Europe backtracks on coal

Christopher Demetriou

6 Jan 2023

The past year witnessed a combination of factors that have caused the perfect storm for Europe’s energy crisis, denting the impetus for renewables and the drive toward net-zero carbon emissions.

The energy crisis started in the late summer of 2021 when the economic rebound from COVID-19 lockdowns fired up global energy consumption. This caused oil, natural gas, and coal markets to tighten, sending prices up as demand pushed against what became apparent—insufficient supply.

One of the main issues for Europe is the depleted supply of natural gas. Due, in part, to Europe decreasing its domestic production of natural gas. The percentage of working gas in storage is approximately 74% in Europe, compared to last year when it was at 94%, according to data from Gas Infrastructure Europe.

Combined with a phasing out of coal and a bad year for wind production, the need for natural gas has risen.

In addition, there are also several issues on the supply side, including less maintenance of oil and gas fields during the COVID-19 crisis and less investment.

The Russian invasion of Ukraine added to the supply constraints for Europe, causing countries to seek alternative supplies.

The energy crisis is set to continue and potentially worsen. Recently the International Energy Agency chief Fatih Birol and European Commission President Ursula von der Leyen announced in a joint press conference earlier in December that Europe could face a natural gas shortage of 27 billion cubic meters in 2023. Thats equivalent to nearly 7% of the regions annual consumption. The IEA also found that a supply gap of 57 billion cubic meters could emerge next year assuming a complete cessation of Russian gas supplies to Europe.

One of those alternative supplies is coal. Coal fired-power has made a comeback across Europe as it becomes recognised for its energy reliability at a time when it is most needed.

Coal use rose in December 2022, when cold weather quieted wind farms and strained the electricity system. The EU generated 22% of its power with coal in the first two weeks of December. That is up from 17% in the same period last year and from the 15% average for the whole of 2021.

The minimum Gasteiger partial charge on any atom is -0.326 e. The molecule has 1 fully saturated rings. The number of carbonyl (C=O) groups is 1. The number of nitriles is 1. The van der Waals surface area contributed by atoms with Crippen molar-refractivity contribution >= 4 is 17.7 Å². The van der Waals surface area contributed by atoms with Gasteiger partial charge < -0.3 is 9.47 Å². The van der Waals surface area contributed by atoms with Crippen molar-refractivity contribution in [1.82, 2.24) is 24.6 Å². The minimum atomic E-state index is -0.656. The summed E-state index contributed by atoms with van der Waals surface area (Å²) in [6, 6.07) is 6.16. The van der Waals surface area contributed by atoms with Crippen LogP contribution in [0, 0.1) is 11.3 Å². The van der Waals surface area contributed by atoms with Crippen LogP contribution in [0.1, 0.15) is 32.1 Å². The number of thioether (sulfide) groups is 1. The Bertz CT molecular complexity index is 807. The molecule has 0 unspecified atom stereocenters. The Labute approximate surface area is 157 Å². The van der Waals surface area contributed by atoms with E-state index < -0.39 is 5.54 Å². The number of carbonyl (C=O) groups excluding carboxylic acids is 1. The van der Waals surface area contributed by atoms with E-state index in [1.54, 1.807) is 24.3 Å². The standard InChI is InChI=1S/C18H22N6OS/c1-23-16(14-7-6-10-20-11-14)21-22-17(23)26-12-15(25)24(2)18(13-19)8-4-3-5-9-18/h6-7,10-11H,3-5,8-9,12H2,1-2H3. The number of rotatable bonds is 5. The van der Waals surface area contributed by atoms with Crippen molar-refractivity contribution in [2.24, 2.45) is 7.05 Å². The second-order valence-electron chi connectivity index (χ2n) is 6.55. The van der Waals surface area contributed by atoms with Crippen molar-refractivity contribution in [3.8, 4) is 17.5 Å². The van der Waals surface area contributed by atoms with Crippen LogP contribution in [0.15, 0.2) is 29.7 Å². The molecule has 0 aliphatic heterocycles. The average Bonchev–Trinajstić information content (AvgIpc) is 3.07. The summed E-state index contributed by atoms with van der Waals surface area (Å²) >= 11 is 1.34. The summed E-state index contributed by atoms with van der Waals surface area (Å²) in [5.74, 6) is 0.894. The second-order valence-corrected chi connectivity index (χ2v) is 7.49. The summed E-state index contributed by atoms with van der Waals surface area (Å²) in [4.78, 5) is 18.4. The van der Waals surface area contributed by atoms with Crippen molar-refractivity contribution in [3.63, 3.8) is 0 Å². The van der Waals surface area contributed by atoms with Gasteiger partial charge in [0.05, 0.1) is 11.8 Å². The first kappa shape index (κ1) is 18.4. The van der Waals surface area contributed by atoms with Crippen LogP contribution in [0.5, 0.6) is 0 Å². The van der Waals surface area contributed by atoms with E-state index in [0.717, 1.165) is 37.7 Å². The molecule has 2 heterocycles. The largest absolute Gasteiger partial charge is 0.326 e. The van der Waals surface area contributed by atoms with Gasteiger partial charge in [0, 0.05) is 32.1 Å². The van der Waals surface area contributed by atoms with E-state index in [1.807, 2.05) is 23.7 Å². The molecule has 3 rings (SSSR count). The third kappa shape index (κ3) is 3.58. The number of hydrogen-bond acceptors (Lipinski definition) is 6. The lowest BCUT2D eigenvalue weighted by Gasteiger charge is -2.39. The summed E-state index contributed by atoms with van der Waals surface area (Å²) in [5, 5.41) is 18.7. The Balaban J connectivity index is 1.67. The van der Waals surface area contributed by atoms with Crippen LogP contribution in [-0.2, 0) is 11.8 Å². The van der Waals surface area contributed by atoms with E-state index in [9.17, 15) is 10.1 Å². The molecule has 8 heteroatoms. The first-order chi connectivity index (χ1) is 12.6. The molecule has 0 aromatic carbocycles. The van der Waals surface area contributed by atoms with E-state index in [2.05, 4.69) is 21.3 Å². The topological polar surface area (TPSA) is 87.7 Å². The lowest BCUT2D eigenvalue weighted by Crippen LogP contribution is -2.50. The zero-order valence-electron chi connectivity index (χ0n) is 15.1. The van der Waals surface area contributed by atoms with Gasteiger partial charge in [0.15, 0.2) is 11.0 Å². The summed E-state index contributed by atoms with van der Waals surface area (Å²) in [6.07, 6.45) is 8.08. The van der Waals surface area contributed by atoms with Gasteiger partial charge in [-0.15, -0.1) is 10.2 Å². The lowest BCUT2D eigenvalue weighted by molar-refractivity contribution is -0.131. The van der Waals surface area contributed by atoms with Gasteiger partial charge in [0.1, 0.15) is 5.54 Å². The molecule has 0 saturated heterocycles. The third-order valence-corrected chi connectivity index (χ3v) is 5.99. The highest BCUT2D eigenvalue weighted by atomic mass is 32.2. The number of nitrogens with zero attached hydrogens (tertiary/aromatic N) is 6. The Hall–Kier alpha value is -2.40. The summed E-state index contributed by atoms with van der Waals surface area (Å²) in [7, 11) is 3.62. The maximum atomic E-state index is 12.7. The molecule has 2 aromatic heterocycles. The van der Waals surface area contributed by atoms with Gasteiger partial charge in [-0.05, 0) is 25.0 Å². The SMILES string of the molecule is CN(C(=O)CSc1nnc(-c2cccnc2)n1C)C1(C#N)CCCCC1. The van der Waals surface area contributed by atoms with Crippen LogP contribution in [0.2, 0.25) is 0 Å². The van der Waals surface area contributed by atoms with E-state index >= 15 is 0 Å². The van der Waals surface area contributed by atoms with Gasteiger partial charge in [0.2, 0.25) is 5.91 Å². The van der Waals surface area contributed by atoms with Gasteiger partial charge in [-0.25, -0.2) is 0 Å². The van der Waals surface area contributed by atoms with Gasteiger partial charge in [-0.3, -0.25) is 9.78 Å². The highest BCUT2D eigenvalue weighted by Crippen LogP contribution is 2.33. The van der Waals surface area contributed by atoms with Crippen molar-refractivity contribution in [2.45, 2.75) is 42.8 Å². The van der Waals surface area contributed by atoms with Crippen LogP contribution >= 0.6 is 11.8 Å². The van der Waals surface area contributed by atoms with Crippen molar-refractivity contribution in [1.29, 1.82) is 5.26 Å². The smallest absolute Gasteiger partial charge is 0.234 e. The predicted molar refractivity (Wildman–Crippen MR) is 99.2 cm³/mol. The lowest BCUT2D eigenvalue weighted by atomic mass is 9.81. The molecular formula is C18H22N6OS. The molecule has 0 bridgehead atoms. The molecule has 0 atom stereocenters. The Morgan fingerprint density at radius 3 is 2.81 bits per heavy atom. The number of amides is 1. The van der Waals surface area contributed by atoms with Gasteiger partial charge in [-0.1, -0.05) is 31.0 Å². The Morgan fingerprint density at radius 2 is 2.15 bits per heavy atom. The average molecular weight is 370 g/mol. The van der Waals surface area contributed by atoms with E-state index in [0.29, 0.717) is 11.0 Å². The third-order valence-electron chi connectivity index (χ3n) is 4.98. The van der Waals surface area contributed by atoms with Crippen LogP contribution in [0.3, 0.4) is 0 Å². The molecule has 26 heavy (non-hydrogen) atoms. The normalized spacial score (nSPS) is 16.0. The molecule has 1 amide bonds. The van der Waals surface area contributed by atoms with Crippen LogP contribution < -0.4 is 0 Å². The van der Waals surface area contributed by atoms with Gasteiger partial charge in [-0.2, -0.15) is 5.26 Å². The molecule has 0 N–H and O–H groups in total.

Across Europe, countries have passed laws to restart coal power and have ramped up coal production.

Germany: On 8 July, the German parliament passed a new energy law. The law states that extinguished and decommissioned coal-fired power plants could start again. The new legislation will allow 8.2 GW of coal-fired power plants to be placed in reserve supply – both hard coal (6.3 GW) and lignite (1.9 GW).

Czech Republic: The Czech Republic have decided to increase domestic coal production and extend the life of their extinguished power plants. The ČSM mine in the Ostrava-Karviná basin, which was slated to stop operating as early as this year, is now set to run until at least 2024.

Netherlands: An emergency return to coal has been initiated, where earlier regulations stipulated that their functioning would be limited to 35% of capacity.

France: They plan to re-open the 595 MW Emile Huchet 6 coal-fired unit, which closed on 31 March.

In total, 13.5 GW of coal-fired standby will be used by power plants throughout the European Union. This will add 12% percent to the EU’s existing coal fleet (109 GW) and only 1.5% to its total installed generation capacity (920 GW).

Coal should not be viewed as a temporary measure. Technologies and processes exist that can abate up to 99% of emissions from coal combustion, but more investment is needed especially in the developing world. These include high-efficiency low-emissions (HELE) power systems, carbon capture and storage (CCS), coal gasification, coal-to-hydrogen, and the production of ammonia-based products to make fertiliser or used as a hydrogen carrier.

If Europe upgraded its subcritical coal-fired power plants to ultra-supercritical plants (USC), instead of having them as stranded assets, coal would ensure reliable and secure energy 24/7 when the dunkelflaute weather fails to provide the required energy.

It will be interesting to see how European countries deal with the energy crisis in the coming months and years.

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